But where does one go to attend dog grooming school in 1986?

“Portland,” Curry said with a sigh. “My mom and I went down to Portland and lived down there Monday through Friday. My daughter was three-months-old. My mom stayed with her during the day when I went to school.”

A total of 600 hours at Portland’s Tara Lara School of Dog Grooming later and Curry was now a certified master dog groomer.

Her business would flourish for the next decade.

Impact of the 1996 Chehalis River Flood

Then one of the state’s most damaging floods hit, altering everything.

“The kennel and the house flooded really bad,” Curry said. “I couldn’t get any help. I got stuck between the Small Business Administration and FEMA. Somehow the paperwork got garbled up. I got maybe $21,000 to repair everything. So, I liquidated my IRA. My dad and I spent quite a long time remodeling the whole home. We got the house fixed, but in the meantime I was still running the business in the back. We had to completely strip it down. We lived like that for quite a while.”

While the house was getting renovated, Curry was making similar improvements to herself by making frequent trips to the gym.

“It just felt natural. After three months I made so much progress, not only aesthetically, but also how my body responded to the training,” Curry said. “I just loved it. I remember the first time I noticed I had muscles. I was so happy.” 

She entered her first competitive bodybuilding show in September 1998, winning first overall.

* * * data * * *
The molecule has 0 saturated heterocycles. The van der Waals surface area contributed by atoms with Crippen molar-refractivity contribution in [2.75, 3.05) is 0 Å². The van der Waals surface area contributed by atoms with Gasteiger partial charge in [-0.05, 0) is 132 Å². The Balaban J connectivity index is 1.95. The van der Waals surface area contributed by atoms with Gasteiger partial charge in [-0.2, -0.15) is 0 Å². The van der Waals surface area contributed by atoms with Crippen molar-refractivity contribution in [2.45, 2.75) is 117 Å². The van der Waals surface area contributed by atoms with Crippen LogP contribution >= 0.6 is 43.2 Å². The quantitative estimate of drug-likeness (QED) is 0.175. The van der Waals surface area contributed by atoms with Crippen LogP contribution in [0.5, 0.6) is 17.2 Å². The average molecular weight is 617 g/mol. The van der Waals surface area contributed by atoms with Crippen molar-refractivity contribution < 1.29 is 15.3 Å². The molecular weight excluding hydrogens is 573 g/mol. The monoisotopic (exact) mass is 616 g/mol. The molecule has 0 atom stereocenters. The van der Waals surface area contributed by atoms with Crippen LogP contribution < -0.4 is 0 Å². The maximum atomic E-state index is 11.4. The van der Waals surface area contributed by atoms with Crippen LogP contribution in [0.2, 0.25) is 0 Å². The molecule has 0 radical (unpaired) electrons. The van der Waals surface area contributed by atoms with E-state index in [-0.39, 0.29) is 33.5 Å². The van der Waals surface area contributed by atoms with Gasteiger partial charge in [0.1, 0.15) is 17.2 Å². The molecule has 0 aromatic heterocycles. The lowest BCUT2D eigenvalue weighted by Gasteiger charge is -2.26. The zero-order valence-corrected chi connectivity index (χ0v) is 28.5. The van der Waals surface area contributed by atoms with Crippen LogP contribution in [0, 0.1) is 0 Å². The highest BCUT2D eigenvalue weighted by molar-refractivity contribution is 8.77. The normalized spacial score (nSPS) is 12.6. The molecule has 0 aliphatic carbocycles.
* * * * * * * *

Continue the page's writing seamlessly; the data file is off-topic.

Bodybuilding After Age 40

“I got into (bodybuilding) really late. I was 42, but I was hooked,” Curry said. “It was appealing to me. It was challenging and anytime you challenge me, within reason, I want to overcome it.”

More titles followed, including the 2001 Evergreen State title. She opened her first gym in 1999. For two years, she ran both the gym and her pet center business before selling the later in 2001.

fitscape centralia
Terry Curry is back at FitScape Health Club after she was sidelined by complications from a minor surgery.

Prior to Nationals in 2003 another obstacle surfaced when she went in for minor surgery to repair some scar tissue.

“We still don’t know exactly what happened, but some of the muscles in my abdomen started to die,” said Curry about what happened following the injury. “I had excruciating pain on and off for about a year.”

Although she began training individuals over the last 10 years, the injury sidelined Curry for nearly a dozen years. Once able to complete 400-pound leg extension, she was now restricted to 40 pounds to avoid any risk of further injuring herself.

But the fighter in her continued to push through, and approximately one year ago, at the age of 60, the pain subsided enough to allow her to re-dedicate herself to the sport she loves, while continuing to condition other athletes.

“I just decided to raise the bar with myself again,” said Curry, who opened her current gym in 2009. “There are plenty of times where I go, ‘What am I even thinking?’ There’s a million situations where that happens. It’s such a sacrifice. It’s your whole life. You can’t separate it out when you’re competing. You can quit bodybuilding though. If you get beat down, you can just say you’re done and walk away. The fact that you persevere through it is what makes you tough.”

FitScape Health Club
1610 S. Gold Street in Centralia